Monsoon in Delhi : IMD said – failure of numerical model in prediction is rare

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The Indian Meteorological Department (IMD), which is facing criticism over errors in several forecasts on the advance of southwest monsoon over Delhi, said on Monday that such failure by numerical models in predicting the advance of monsoon in the capital. is 'rare and unusual.



The Meteorological Department said its latest model analysis indicated that low-lying moist easterly winds from the Bay of Bengal would spread over northwest India covering Punjab and Haryana by July 10, allowing the monsoon to advance further from July 10. Rain activities will increase over this region including Delhi.


Accordingly, moist easterly winds have spread over northwest India, the IMD said in a statement. The IMD said that these moist winds have led to cloud cover and an increase in relative humidity. Due to this, the monsoon has resumed in the region and very widespread or widespread rainfall has occurred over East Rajasthan, Himachal Pradesh, Uttarakhand, Jammu, and Kashmir and isolated rains over Punjab and West Rajasthan.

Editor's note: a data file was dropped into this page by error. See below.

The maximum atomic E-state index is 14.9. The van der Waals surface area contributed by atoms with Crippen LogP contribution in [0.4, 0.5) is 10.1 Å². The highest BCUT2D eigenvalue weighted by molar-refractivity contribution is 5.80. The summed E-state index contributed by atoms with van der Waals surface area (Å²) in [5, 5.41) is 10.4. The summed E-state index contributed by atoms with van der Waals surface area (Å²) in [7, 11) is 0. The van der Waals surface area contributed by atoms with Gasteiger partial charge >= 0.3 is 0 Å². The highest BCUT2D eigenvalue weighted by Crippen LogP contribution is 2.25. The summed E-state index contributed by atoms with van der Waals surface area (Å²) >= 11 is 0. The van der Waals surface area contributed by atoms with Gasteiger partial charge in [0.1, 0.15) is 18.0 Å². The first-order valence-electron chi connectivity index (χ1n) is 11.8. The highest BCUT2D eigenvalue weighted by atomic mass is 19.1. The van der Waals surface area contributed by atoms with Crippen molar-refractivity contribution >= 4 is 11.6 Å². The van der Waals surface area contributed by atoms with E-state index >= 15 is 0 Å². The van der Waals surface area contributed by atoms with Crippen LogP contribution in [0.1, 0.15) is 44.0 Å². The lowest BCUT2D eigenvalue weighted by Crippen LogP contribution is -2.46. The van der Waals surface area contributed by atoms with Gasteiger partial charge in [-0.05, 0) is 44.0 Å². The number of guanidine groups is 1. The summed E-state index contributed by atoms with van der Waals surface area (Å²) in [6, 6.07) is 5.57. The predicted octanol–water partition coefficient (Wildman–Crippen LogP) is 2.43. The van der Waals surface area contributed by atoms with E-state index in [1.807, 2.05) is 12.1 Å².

"However, it did not cause significant rainfall in Delhi, even though the neighboring places around Delhi received rainfall," the IMD said. The desert districts of Ganganagar and Jaisalmer also received rainfall and Delhi did not, the IMD said. "Such failure of numerical models in predicting the advance of monsoon over Delhi is rare and unusual," it said.

It is needless to mention that the IMD has given high accuracy about the advance of monsoon over Delhi in recent years and about four to five days in advance about monsoon advance over different parts of the country during Monsoon 2021, it said. With good predictions.'

The IMD had said on June 13 that the southwest monsoon would reach the national capital by June 15. The IMD said that after the onset of Monsoon over Kerala on June 3, Monsoon continued to advance over the country till June 13 with favorable atmospheric circulation and a low-pressure system over the Bay of Bengal. By June 13, it had covered most parts of the country except northwest India.

The Numerical Weather Prediction (NWP) model indicated favorable conditions with moist low-level easterly winds over northwest India on June 13, leading to the onset of monsoon over most parts of Madhya Pradesh, remaining parts of Uttar Pradesh, in the subsequent 48 hours. It would have helped to move forward in Delhi, Haryana, and Punjab.

Accordingly, a press release was issued on June 13 indicating the likely arrival of monsoon over Delhi by June 15, the IMD said. However, on June 14, weather analysis based on satellite and NWP models gave an answer- Weakening of easterly winds was indicated over West India. It issued an updated press release on June 14 indicating that the further advance of Southwest Monsoon into the remaining parts of Northwest India, including Delhi, would be slow and delayed.